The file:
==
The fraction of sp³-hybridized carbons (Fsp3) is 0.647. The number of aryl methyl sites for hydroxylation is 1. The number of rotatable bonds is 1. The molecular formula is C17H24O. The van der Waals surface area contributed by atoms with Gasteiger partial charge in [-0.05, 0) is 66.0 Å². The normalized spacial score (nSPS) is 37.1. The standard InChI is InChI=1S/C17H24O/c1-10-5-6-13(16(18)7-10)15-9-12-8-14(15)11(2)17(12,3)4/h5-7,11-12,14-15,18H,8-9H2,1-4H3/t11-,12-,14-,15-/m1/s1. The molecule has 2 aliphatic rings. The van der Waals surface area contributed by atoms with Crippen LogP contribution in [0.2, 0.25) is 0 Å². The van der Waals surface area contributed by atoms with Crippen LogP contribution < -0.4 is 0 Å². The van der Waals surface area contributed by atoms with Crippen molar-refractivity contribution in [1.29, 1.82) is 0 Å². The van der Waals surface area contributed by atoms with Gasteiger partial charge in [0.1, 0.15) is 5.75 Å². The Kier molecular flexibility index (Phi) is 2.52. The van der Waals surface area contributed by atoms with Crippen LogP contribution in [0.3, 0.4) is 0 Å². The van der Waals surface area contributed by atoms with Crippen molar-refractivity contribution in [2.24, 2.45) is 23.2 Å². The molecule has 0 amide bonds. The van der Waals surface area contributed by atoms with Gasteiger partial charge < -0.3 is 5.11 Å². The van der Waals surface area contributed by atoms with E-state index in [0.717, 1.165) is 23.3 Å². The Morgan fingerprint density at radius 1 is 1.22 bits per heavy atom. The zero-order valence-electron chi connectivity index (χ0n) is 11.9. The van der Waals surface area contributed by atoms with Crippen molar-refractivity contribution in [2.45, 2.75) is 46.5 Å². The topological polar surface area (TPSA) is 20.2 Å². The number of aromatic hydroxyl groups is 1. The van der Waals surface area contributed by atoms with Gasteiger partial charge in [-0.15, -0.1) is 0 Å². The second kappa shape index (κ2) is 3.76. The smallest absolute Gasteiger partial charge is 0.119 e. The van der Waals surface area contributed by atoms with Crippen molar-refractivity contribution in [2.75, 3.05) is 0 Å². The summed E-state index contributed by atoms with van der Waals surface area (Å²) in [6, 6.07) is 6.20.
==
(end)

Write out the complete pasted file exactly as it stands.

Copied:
The fraction of sp³-hybridized carbons (Fsp3) is 0.647. The number of aryl methyl sites for hydroxylation is 1. The number of rotatable bonds is 1. The molecular formula is C17H24O. The van der Waals surface area contributed by atoms with Gasteiger partial charge in [-0.05, 0) is 66.0 Å². The normalized spacial score (nSPS) is 37.1. The standard InChI is InChI=1S/C17H24O/c1-10-5-6-13(16(18)7-10)15-9-12-8-14(15)11(2)17(12,3)4/h5-7,11-12,14-15,18H,8-9H2,1-4H3/t11-,12-,14-,15-/m1/s1. The molecule has 2 aliphatic rings. The van der Waals surface area contributed by atoms with Crippen LogP contribution in [0.2, 0.25) is 0 Å². The van der Waals surface area contributed by atoms with Crippen LogP contribution < -0.4 is 0 Å². The van der Waals surface area contributed by atoms with Crippen molar-refractivity contribution in [1.29, 1.82) is 0 Å². The van der Waals surface area contributed by atoms with Gasteiger partial charge in [0.1, 0.15) is 5.75 Å². The Kier molecular flexibility index (Phi) is 2.52. The van der Waals surface area contributed by atoms with Crippen LogP contribution in [0.3, 0.4) is 0 Å². The van der Waals surface area contributed by atoms with Crippen molar-refractivity contribution in [2.24, 2.45) is 23.2 Å². The molecule has 0 amide bonds. The van der Waals surface area contributed by atoms with Gasteiger partial charge < -0.3 is 5.11 Å². The van der Waals surface area contributed by atoms with E-state index in [0.717, 1.165) is 23.3 Å². The Morgan fingerprint density at radius 1 is 1.22 bits per heavy atom. The zero-order valence-electron chi connectivity index (χ0n) is 11.9. The van der Waals surface area contributed by atoms with Crippen molar-refractivity contribution in [2.45, 2.75) is 46.5 Å². The topological polar surface area (TPSA) is 20.2 Å². The number of aromatic hydroxyl groups is 1. The van der Waals surface area contributed by atoms with Gasteiger partial charge in [-0.15, -0.1) is 0 Å². The second kappa shape index (κ2) is 3.76. The smallest absolute Gasteiger partial charge is 0.119 e. The van der Waals surface area contributed by atoms with Crippen molar-refractivity contribution in [2.75, 3.05) is 0 Å². The summed E-state index contributed by atoms with van der Waals surface area (Å²) in [6, 6.07) is 6.20.